Lung Cancer Myths and Facts

Myth: It’s Too Late if You've Smoked for Years

Woman smoking

Fact: Quitting has almost-immediate benefits. Your circulation will improve and your lungs will work better. Your lung cancer risk will start to drop over time. Ten years after you kick the habit, your odds of getting the disease will be half of what they are now.

Myth: Low-Tar or 'Light' Cigarettes Are Safer Than Regular

Photo of tar stained cigarette filters.

Fact: They're just as risky. And beware of menthol: Some research suggests that menthol cigarettes may be more dangerous and harder to quit. Their cooling sensation prompts some people to inhale more deeply.

Myth: It’s OK to Smoke Pot

Photo of person holding marijuana cigarette.

Fact: Marijuana smoking may raise your lung cancer risk. Many people who use pot also smoke cigarettes. Some research shows that people who do both could be even more likely to get lung cancer.

Myth: Antioxidant Supplements Protect You

Photo of vitamins.

Fact: When researchers tested these products, they unexpectedly found a higher risk of lung cancer among smokers who took beta-carotene. Talk to your doctor first. It's OK to get antioxidants from fruits and vegetables.

Myth: Pipes and Cigars Aren’t a Problem

Photo of of man smoking cigar.

Fact: Just like cigarettes, they'll put you at risk for cancers of the mouth, throat, esophagus, and lungs. Cigar smoking, in particular, makes you much more likely to get heart disease and lung disease.

Myth: Smoking Is the Only Risk

Photo of radon test kit.

Fact: It's the biggest one, but there are others. The No. 2 cause of lung cancer is an odorless radioactive gas called radon. Given off by rock and soil, it can seep up into homes and other buildings. You can test your house or office for it. Call your state or county health department for information.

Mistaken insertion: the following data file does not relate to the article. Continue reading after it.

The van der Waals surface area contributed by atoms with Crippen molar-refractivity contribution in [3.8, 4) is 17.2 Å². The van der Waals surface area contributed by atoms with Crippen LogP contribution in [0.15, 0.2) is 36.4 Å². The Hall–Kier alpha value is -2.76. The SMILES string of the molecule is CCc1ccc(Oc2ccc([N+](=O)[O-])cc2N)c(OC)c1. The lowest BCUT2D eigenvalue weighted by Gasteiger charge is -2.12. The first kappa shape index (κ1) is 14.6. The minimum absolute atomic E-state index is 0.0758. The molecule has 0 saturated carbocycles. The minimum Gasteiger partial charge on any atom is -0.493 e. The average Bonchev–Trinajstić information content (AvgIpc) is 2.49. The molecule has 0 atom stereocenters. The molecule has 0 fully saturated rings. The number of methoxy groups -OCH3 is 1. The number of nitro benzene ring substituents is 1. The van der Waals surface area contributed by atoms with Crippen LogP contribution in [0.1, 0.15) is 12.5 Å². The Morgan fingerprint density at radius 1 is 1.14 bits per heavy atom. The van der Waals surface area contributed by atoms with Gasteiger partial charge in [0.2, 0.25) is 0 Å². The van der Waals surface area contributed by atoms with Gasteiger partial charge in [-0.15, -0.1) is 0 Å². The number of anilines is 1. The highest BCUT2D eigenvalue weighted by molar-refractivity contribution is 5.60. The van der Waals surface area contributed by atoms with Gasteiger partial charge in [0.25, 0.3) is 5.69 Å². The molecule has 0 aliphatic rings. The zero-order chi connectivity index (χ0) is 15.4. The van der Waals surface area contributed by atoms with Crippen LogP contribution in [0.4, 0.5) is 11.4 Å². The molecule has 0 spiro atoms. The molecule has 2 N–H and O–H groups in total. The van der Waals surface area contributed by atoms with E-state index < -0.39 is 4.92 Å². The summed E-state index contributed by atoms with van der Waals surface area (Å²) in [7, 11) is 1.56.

Myth: Talcum Powder Is a Cause

Photo of footprints in talcum powder.

Fact: Research shows no clear link between lung cancer and accidentally breathing in talcum powder. People who work with other chemicals, including asbestos and vinyl chloride, are more likely to get the disease.

Myth: If You Have Lung Cancer, Quitting Is Pointless

Photo of broken cigarette.

Fact: If you stop, your treatment may work better and your side effects could be milder. And if you need surgery, ex-smokers tend to heal better than smokers. If you need radiation for cancer of the larynx, you're less likely to become hoarse if you don't light up. And in some cases, quitting makes a second cancer less likely to start.

Myth: Exercise Doesn't Affect Your Risk

Photo of running through park.

Fact: People who get regular physical activity may be less likely to get lung cancer, studies show. Working out also helps your lungs work better and helps prevent heart disease, strokes, and many other serious conditions.

Myth: Air Pollution Isn't a Cause

Photo of smoke stacks.

Fact: Tobacco is by far the biggest threat, but air pollution is a risk factor, too. People who live in areas with a lot of it are more likely to get lung cancer than those who live where the air is cleaner. Many U.S. cities have cut down on air pollution in recent years, but there are still dangerous levels in other parts of the world.

Additional Information on Lung Cancer

For more information about Lung Cancer, please consider the following:

Sources:

IMAGES PROVIDED BY:

  1. Thinkstock
  2. Henryk T Kaiser/Age Fotostock
  3. Eduardo Ripoll/Age Fotostock
  4. John Block/Botanica
  5. Photodisc
  6. Mark Burnett/Photo Researchers Inc.
  7. Don Smith/Flickr
  8. Image Source
  9. Chase Jarvis/Digital Vision
  10. Brad Wilson/Photographer's Choice

REFERENCES:

  • Aldington, S. European Respiratory Journal, February 2008.
  • American Cancer Society.
  • Boffetta, P. Journal of the National Cancer Institute, April 21, 1999.
  • Cranganu, A. Nutrition in Clinical Practice, 2009.
  • Druesne-Pecollo, N. International Journal of Cancer, Oct. 28, 2009, Epub ahead of print.
  • Iribarren, C. New England Journal of Medicine, June 10, 1999.
  • National Cancer Institute.
  • Parsons, A. BMJ, Jan. 21, 2010.
  • Ramanakumar, A. International Journal of Cancer, January 2008.
  • Stanford Medicine Cancer Center.
  • Sui, X. Medicine & Science in Sports & Exercise, May 2010.
  • Tardon, A. Cancer Causes Control, May 2005.
  • U.S. Surgeon General's Report, 1990.
WebMD does not provide medical advice, diagnosis or treatment. See additional information